Mayor Julia Mosley said the Town Council wants to see a formal plan as a guide for Cheverly's future development. Many of the tall elm trees she remembers lining Cheverly Avenue when she moved to the community 34 years ago have since vanished, Mosley said.

She said until the town has a "really good map and a really good plan," green spaces will continue to disappear. The committee's goal is to present a plan to the Town Council by spring 2009.

"There's not a lot of open space in this part of the county so this is extremely valuable to us," Mosley said.

Interconnected wetlands, woodlands and wildlife habitats form an area's green infrastructure, said C. J. Lammers, an environmental planning supervisor for the county's Planning Department.

Green infrastructure plans should be environmentally friendly, but also beneficial to humans, said Dana Coelho, a presidential management fellow in the U.S. Forest Service Cooperative Forestry Staff. It's important to preserve natural areas, she said, since wetlands can help reduce storm water surges and flooding from heavy rain and trees cover can eliminate carbons from the air.

According to Lammers, slightly less than half of the county's 500 square miles are forested. While as late as eight years ago the county's tree canopy was no smaller than it was just before World War II, development has left the county's natural areas more fragmented, she said.

Wink Hastings of the National Park Service asked the residents to list the town's striking and defining features. While many instantly noted the hills and the distinctive homes, resident Michael Giese liked the lack of backyard chain link fences while Melanie Hartwig-Davis said she liked how there were no garages and neighbors actually talk to each other before heading inside their homes.

Hastings also asked residents to list the town's cultural, environmental, recreational and economic assets. Residents listed Cheverly United Methodist Church, Magruder Spring, tributaries of Lower Beaverdam Creek, Town Park and their proximity to Prince George's Hospital and Route 202 businesses. When asked what they'd like to see in five and 20 years, residents envisioned electrical wiring installed underneath the ground and out of the trees, reestablishing the town's tree canopy and getting rid of invasive plant species.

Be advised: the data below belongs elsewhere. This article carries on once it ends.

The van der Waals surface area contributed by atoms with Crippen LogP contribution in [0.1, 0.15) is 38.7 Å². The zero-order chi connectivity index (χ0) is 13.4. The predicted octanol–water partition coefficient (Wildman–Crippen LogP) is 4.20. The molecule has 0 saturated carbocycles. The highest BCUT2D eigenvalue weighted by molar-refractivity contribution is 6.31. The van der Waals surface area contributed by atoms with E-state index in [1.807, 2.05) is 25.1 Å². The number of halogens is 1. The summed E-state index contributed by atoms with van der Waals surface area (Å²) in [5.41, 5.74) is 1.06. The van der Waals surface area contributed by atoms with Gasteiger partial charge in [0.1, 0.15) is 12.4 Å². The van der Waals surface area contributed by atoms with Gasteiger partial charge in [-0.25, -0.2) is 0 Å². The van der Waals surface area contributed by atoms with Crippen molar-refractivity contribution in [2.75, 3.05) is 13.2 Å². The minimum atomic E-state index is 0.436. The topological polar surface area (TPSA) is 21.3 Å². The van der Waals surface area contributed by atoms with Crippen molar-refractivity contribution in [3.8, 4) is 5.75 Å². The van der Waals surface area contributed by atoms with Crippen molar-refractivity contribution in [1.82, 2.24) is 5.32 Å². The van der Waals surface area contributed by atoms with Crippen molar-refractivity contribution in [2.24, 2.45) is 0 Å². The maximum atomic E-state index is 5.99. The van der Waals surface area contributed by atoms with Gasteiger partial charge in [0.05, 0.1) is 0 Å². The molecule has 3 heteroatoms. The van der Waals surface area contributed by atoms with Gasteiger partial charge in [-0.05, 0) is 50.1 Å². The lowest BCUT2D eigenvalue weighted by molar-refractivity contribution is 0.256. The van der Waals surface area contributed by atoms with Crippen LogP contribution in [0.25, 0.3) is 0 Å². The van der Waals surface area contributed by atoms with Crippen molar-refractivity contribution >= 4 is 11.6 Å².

After recently ripping up poison ivy and strangler vine, 25-year resident Rud Moe came to the meeting to see what he could do to make his home greener, including improving storm water runoff.

"I got involved recently tearing vines out of my backyard and they were coming from other people's backyards," Moe said.

Moe said he was surprised and encouraged by the enthusiasm attendees brought to the meeting.

"A lot of people here have some very specific ideas about that level of integration I think will really be valuable," Moe said.

Councilman R.J. Eldridge (Ward 3), a steering committee member, wants the town connected to the Anacostia River Trail system for a bike path. This would be challenging, Eldridge acknowledged, as the path would have to cross I-295 and Kenilworth Avenue. He said Cheverly is isolated because it is mostly sealed in by major roads such as I-295, Route 50 and Route 202.

Eldridge said the more resident support the plan receives, the better it will be.

"For us to make decisions on how the town does things we need to make sure they represent the interests of Cheverly," Eldridge said.

E-mail Natalie McGill at

Gazette, Thursday, Nov. 20, 2008

Cheverly residents want to ensure town's future environmental health
Action group to create preservation plan
by Natalie McGill, Staff Writer

Seeking to preserve the natural environment surrounding their homes, a team of Cheverly residents is creating a conservation plan it hopes will guide the town's future development projects.

Residents representing groups such as Progressive Cheverly, Friends of Lower Beaverdam Creek and the Town Council are brainstorming ideas for a Cheverly Green Infrastructure Plan, which will act as a resource to help preserve green infrastructure—woodlands, wetlands, marshes, trees—when doing town planning.

At the helm of the plan are nine steering committee members and four ad-hoc committee members.

Steering committee member Matt T. Salo said he and his neighbors noticed that wildlife native to Cheverly, like chipmunks and skunks, was nowhere to be found. Salo was also concerned about the effects of industrial activity on the outskirts of the town. He pointed to a concrete batching plant on Sherriff Road and woods cleared for clay mining near Sheriff, Marblewood and Cabin Branch roads.